One of the top questions in the Dapper tag on Stack Overflow asks how to insert records into a DB using Dapper.

I provided a rather incomplete answer and would like to expand on it here.

Many ways to skin an INSERT

Taking a step back let's have a look at how other ORMs and micro ORMs handle inserts. Note, I am using the term ORM quite loosely.

Assuming we have a simple table:

Products (
   Id int identity primary key,
   Name varchar(40), 
   Description varchar(max), 
   MoreStuff varchar(max) default('bla'))

This example may seem trivial, it is however quite tricky. The ORM should "know" that Id is special, it should not try to insert stuff there AND it should try to give the Id back to the consumer. Possibly, the ORM should be aware that MoreStuff has a default and it should yank out after the insert.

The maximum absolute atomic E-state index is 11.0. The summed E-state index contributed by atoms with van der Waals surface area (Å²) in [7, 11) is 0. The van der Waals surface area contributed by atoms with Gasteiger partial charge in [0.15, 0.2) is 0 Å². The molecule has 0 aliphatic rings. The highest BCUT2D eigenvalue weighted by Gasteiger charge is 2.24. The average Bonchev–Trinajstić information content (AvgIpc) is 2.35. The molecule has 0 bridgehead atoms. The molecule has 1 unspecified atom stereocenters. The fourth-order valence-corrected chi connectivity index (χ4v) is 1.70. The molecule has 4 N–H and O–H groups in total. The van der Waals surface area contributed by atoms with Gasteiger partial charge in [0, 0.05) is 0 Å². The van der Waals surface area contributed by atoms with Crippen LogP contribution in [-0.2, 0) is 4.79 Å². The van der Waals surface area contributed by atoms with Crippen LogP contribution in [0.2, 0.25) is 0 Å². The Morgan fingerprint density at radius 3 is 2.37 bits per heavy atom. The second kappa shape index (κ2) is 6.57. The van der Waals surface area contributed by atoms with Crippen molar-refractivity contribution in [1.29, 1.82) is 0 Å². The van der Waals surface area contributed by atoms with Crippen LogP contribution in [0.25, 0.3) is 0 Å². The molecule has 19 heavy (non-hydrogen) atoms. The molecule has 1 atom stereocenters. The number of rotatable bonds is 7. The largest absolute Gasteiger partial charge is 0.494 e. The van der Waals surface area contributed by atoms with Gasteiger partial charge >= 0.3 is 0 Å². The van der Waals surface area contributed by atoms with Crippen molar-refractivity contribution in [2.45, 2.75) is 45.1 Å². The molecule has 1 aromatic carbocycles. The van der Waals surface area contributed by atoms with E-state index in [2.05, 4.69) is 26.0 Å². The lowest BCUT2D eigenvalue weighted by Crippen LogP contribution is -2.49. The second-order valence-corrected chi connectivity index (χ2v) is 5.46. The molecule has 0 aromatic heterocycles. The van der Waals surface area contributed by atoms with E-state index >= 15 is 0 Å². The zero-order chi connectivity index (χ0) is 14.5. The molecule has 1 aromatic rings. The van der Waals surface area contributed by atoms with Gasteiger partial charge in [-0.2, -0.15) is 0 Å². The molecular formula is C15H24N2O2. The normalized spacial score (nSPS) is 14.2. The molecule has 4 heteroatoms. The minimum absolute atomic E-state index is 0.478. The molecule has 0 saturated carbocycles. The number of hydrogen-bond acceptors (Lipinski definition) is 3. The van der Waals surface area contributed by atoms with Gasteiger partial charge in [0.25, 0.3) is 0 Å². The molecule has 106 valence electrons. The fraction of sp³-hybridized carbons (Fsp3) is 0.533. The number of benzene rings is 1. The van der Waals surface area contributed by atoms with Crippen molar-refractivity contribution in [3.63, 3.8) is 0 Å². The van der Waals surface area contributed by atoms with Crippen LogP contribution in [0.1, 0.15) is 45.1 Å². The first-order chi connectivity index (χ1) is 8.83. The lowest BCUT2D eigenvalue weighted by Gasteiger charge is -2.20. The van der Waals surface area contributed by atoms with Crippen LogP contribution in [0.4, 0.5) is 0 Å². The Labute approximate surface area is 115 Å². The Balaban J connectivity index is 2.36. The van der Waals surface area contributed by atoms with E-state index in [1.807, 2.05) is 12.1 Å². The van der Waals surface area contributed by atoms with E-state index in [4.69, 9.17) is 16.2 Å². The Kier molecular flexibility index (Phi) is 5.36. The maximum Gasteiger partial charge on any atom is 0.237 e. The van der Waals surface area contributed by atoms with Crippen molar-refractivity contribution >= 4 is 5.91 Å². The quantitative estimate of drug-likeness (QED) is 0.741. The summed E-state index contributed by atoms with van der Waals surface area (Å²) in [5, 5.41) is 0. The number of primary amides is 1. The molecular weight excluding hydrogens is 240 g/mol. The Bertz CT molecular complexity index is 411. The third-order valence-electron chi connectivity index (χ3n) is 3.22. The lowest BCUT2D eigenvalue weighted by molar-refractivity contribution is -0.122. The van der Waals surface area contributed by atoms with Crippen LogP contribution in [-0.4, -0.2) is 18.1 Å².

Let's compare how a few toolkits fair:

Massive

Since Massive is dynamic, there is very little wiring you need to do up front:

public Products(string cnnName) : 
    base(cnnName, primaryKeyField: "Id")
{
}

Then to insert you do:

var row = Products.Insert(
      new {Name = "Toy", Description = "Awesome Toy"});

The returned row is populated with the data you passed in, additionally row.Id is populated with the value of @@identity (which really should be scope_identity())

This approach has quite a few advantages. Firstly, it does not muck around with your input by setting fields in a side effect. It also copes with the "Default column" problem by simply pretending it does not exist in the dynamic row. I think returning an error is preferable to returning incorrect info.

PetaPoco

The first of the static typed options I will look at is PetaPoco

The class definition is pretty simple:

[TableName("Products")]